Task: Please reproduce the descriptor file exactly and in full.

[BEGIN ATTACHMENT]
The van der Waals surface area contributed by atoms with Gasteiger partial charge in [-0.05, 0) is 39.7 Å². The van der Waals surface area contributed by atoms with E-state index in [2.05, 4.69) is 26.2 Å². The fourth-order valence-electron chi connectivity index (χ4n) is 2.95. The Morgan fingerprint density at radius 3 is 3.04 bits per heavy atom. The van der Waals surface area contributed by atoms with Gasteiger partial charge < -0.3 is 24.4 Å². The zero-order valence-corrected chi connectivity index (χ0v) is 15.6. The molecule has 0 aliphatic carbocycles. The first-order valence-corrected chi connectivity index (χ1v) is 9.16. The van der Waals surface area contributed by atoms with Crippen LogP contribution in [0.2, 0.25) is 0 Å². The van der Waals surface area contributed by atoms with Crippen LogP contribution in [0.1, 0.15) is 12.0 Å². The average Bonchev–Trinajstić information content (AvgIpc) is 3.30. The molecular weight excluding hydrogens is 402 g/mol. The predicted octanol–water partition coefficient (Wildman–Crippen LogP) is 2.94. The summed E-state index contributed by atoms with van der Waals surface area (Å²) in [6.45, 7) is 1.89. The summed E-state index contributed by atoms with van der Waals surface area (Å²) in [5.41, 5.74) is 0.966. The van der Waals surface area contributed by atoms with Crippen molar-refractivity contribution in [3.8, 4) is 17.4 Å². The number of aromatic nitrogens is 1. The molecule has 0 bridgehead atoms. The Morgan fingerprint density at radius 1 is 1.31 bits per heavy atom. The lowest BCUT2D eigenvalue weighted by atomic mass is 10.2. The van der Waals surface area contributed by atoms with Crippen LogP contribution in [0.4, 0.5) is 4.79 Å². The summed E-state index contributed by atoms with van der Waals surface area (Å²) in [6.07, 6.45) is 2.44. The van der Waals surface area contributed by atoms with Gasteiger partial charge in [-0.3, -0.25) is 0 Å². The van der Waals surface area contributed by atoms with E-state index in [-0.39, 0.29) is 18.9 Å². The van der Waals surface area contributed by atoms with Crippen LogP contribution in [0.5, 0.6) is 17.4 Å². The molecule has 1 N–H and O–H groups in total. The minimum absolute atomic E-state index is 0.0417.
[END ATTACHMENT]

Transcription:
The van der Waals surface area contributed by atoms with Gasteiger partial charge in [-0.05, 0) is 39.7 Å². The van der Waals surface area contributed by atoms with E-state index in [2.05, 4.69) is 26.2 Å². The fourth-order valence-electron chi connectivity index (χ4n) is 2.95. The Morgan fingerprint density at radius 3 is 3.04 bits per heavy atom. The van der Waals surface area contributed by atoms with Gasteiger partial charge < -0.3 is 24.4 Å². The zero-order valence-corrected chi connectivity index (χ0v) is 15.6. The molecule has 0 aliphatic carbocycles. The first-order valence-corrected chi connectivity index (χ1v) is 9.16. The van der Waals surface area contributed by atoms with Crippen LogP contribution in [0.2, 0.25) is 0 Å². The van der Waals surface area contributed by atoms with Crippen LogP contribution in [0.1, 0.15) is 12.0 Å². The average Bonchev–Trinajstić information content (AvgIpc) is 3.30. The molecular weight excluding hydrogens is 402 g/mol. The predicted octanol–water partition coefficient (Wildman–Crippen LogP) is 2.94. The summed E-state index contributed by atoms with van der Waals surface area (Å²) in [6.45, 7) is 1.89. The summed E-state index contributed by atoms with van der Waals surface area (Å²) in [5.41, 5.74) is 0.966. The van der Waals surface area contributed by atoms with Crippen molar-refractivity contribution in [3.8, 4) is 17.4 Å². The number of aromatic nitrogens is 1. The molecule has 0 bridgehead atoms. The Morgan fingerprint density at radius 1 is 1.31 bits per heavy atom. The lowest BCUT2D eigenvalue weighted by atomic mass is 10.2. The van der Waals surface area contributed by atoms with Crippen LogP contribution in [0.4, 0.5) is 4.79 Å². The summed E-state index contributed by atoms with van der Waals surface area (Å²) in [6.07, 6.45) is 2.44. The van der Waals surface area contributed by atoms with Gasteiger partial charge in [-0.3, -0.25) is 0 Å². The van der Waals surface area contributed by atoms with E-state index in [-0.39, 0.29) is 18.9 Å². The van der Waals surface area contributed by atoms with Crippen LogP contribution in [0.5, 0.6) is 17.4 Å². The molecule has 1 N–H and O–H groups in total. The minimum absolute atomic E-state index is 0.0417.